4- When the political charade comes along: Social Injustice, Antiwar Activism, and Political Democracy

by JM

An opportunity presented by the political campaigns now in progress is that they bring social issues to the forefront of people’s minds. The challenge for political radicals is how to mobilize this energy to help advance solutions that go beyond those offered by the system. Social movement activity, union and community organizing, direct action, and consciousness raising are avenues to harness the interest generated during the campaign period. These activities help in dealing with faux short-term issues that are raised by campaigns to sway support in a candidate’s direction while long term issues such as environmental and social justice are ignored or only given lip service. Saul Alinsky, author of “Rules for Radicals” wrote that community organizers should function as outsiders pressuring officials and not get entangled in electoral alliances.

Socioeconomic redistribution plays a major part in social injustice issues here in the US. Creating unions and participating in union activities can play a huge role in moving public focus from the political campaign cycle to more concrete ways to achieve a more equitable society.

One of the ways to create participatory democracy is to broaden ownership so that workers can be more active in the decision making where they work. Without economic democracy, there is no real political democracy. Political authority ought to come from workplace democracy rather than from the political campaign cycle. Social movements can be help push the current economic system in new directions. While cultural and racial injustices are often linked to economic inequality, some injustices cannot be remedied by redistribution and economic democracy alone. For instance, social service policies stigmatize single mothers as being sexually irresponsible and police use ‘racial profiling’ that associates a non-white person with criminality.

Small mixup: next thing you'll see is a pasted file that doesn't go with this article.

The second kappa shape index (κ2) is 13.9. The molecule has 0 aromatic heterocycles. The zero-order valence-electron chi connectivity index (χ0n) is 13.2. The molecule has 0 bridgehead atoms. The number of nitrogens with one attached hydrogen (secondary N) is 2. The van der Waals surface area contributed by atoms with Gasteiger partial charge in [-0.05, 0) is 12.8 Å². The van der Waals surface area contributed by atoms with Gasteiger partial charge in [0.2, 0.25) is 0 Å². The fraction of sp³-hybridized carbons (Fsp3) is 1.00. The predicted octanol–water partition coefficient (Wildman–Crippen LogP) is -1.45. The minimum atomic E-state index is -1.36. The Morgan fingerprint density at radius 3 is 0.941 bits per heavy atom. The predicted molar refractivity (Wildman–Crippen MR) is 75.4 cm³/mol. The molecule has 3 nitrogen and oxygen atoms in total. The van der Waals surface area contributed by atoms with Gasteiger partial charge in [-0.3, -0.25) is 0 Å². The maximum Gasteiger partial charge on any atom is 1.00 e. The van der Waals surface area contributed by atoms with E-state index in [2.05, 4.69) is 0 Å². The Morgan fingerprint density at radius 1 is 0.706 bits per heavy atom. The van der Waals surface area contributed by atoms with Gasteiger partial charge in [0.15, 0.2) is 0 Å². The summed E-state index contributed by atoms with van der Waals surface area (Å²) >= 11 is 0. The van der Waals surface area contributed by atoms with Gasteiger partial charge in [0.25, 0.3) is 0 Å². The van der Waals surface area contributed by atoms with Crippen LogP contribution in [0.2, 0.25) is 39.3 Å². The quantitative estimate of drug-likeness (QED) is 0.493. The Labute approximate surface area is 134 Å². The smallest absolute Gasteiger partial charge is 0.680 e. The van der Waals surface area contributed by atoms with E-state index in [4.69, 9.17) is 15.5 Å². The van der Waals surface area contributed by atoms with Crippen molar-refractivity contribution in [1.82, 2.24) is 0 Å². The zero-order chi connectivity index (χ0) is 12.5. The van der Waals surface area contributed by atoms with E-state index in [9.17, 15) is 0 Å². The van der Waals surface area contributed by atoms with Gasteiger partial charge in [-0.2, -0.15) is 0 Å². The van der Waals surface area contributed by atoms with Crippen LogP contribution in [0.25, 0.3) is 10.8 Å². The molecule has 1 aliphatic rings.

The United States is ranked #36 by Democracy Matrix, yet often propaganda put out by the US to justify military interventions in other countries’ claim that the US acts to preserve or obtain democracy. Political campaigns often serve as vehicles to create the illusion that we have some sort of real say about what happens in this country, so taking part in these cycles can help to legitimize the current system. 

This is not to deny that there are times and issues where it may be valid to express oneself in a political campaign setting. When the Black Panthers were still a revolutionary social movement, they chose to get involved in Ron Dellums’s California campaign for Congress and other local elections. There are also times when the electoral process itself can help develop social movements such as when Seattle approved a $15 per hour ballot initiative and this helped to create a living wage movement.

The “Great Resignation” during Covid when 4.5 million workers quit their jobs in March 2022 sent a clear message to employers about workers’ low pay and lack of opportunity and respect at work. In a somewhat similar approach, people showing their dissatisfaction with the present political campaign cycle by voting for “not committed” or no preference during the primaries have sent a wake-up call to the powers that be to demand a cease fire in Gaza. While alienation from the electoral process can produce worthwhile political results, the ongoing mobilization of voter expressions can coalesce to form a broader community vision that uses direct action, union organizing, and other tactics to imagine a positive future.